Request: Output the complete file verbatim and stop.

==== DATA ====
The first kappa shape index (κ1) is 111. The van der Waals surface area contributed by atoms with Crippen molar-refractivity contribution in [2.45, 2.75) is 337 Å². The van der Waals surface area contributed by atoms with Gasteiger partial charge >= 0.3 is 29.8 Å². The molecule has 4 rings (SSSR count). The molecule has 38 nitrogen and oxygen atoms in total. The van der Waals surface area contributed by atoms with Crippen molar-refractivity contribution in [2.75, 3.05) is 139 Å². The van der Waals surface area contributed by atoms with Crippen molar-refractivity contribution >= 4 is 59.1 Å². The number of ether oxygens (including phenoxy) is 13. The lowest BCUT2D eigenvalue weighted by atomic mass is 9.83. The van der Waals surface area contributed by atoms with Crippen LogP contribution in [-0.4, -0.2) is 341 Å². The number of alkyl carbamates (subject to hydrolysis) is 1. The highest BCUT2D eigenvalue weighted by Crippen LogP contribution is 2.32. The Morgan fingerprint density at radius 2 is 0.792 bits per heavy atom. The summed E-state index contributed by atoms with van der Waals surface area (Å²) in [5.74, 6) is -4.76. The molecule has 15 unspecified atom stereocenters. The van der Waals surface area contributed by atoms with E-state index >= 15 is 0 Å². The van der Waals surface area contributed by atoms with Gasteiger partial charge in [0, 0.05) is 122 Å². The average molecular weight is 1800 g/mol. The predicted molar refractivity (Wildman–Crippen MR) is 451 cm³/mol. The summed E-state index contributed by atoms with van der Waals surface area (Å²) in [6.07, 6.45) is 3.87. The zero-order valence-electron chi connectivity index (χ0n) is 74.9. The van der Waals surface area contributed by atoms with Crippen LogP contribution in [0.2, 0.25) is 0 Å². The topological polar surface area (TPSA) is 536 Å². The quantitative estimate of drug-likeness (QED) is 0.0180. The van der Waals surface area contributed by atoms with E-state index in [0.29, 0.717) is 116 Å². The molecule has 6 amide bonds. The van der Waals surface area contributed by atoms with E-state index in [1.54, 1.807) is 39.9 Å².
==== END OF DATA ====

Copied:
The first kappa shape index (κ1) is 111. The van der Waals surface area contributed by atoms with Crippen molar-refractivity contribution in [2.45, 2.75) is 337 Å². The van der Waals surface area contributed by atoms with Gasteiger partial charge >= 0.3 is 29.8 Å². The molecule has 4 rings (SSSR count). The molecule has 38 nitrogen and oxygen atoms in total. The van der Waals surface area contributed by atoms with Crippen molar-refractivity contribution in [2.75, 3.05) is 139 Å². The van der Waals surface area contributed by atoms with Crippen molar-refractivity contribution >= 4 is 59.1 Å². The number of ether oxygens (including phenoxy) is 13. The lowest BCUT2D eigenvalue weighted by atomic mass is 9.83. The van der Waals surface area contributed by atoms with Crippen LogP contribution in [-0.4, -0.2) is 341 Å². The number of alkyl carbamates (subject to hydrolysis) is 1. The highest BCUT2D eigenvalue weighted by Crippen LogP contribution is 2.32. The Morgan fingerprint density at radius 2 is 0.792 bits per heavy atom. The summed E-state index contributed by atoms with van der Waals surface area (Å²) in [5.74, 6) is -4.76. The molecule has 15 unspecified atom stereocenters. The van der Waals surface area contributed by atoms with E-state index >= 15 is 0 Å². The van der Waals surface area contributed by atoms with Gasteiger partial charge in [0, 0.05) is 122 Å². The average molecular weight is 1800 g/mol. The predicted molar refractivity (Wildman–Crippen MR) is 451 cm³/mol. The summed E-state index contributed by atoms with van der Waals surface area (Å²) in [6.07, 6.45) is 3.87. The zero-order valence-electron chi connectivity index (χ0n) is 74.9. The van der Waals surface area contributed by atoms with Crippen LogP contribution in [0.2, 0.25) is 0 Å². The topological polar surface area (TPSA) is 536 Å². The quantitative estimate of drug-likeness (QED) is 0.0180. The van der Waals surface area contributed by atoms with E-state index in [0.29, 0.717) is 116 Å². The molecule has 6 amide bonds. The van der Waals surface area contributed by atoms with E-state index in [1.54, 1.807) is 39.9 Å².